While recent studies confirm parental child sex preference in less developed countries, its pattern varies. Son preference is especially prevalent in Bangladesh, China, India, and Pakistan. Sex preference in sub-Saharan Africa is a neglected area of inquiry. Completed research focuses on women’s views on men’s neglect, despite the latter’s importance as primary decision-makers.
This study identifies factors influencing contraceptive behavior among men in the Mbeya region, Tanzania, demonstrating how it is affected by their preferred family sex composition. Data used were collected from a cross-sectional survey of 600 men aged 16-50 and six focus groups conducted in the region’s rural and urban areas.
Using single statements and Coombs’ Scales, sex preference was prevalent in the study area, with sons strongly preferred to daughters. Sex preference is significantly associated with the number of existing daughters a man has, marital status, residence, and occupation.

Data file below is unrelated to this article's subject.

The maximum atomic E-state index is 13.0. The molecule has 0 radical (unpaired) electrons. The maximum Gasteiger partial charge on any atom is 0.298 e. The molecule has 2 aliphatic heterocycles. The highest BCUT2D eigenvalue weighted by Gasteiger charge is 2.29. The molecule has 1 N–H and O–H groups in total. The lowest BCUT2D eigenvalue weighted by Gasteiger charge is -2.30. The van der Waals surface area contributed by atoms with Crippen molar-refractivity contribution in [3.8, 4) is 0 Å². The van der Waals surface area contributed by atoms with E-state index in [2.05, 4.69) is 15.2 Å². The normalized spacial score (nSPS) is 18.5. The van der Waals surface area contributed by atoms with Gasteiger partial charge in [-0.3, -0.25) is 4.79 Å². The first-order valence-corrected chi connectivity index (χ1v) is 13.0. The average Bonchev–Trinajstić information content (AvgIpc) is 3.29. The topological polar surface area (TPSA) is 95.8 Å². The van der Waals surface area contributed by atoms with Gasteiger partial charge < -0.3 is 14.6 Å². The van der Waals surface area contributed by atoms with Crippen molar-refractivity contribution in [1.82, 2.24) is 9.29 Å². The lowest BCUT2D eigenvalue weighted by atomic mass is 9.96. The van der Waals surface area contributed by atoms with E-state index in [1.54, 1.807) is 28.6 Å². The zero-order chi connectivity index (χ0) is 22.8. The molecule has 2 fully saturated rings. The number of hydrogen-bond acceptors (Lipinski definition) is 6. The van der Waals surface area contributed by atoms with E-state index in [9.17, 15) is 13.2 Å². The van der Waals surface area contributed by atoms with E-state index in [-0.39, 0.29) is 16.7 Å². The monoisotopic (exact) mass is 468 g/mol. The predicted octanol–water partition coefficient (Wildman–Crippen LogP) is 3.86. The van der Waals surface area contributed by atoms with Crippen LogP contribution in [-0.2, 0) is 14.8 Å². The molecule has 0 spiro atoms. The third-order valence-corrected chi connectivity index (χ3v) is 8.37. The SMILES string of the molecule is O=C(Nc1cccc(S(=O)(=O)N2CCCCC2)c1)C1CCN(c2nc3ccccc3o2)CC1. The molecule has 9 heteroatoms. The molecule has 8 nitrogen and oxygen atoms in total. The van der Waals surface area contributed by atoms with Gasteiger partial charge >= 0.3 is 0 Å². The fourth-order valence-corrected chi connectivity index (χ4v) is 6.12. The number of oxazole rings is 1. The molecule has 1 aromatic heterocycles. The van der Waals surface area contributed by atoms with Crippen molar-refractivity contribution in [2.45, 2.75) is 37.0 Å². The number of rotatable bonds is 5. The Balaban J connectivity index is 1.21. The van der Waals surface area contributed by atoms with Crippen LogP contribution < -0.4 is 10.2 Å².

Findings suggest programs should be initiated to challenge men’s attitudes towards one-sex family composition. Men should be educated about the advantages of small family sizes and persuaded that both children’s sexes are equally important. Such measures can help men reconsider their desired family sizes, reduce biases towards one sex, minimize marital problems, and improve women’s status. However, efforts to increase contraceptive use in Tanzania will be hampered if men maintain their preference for sons over daughters.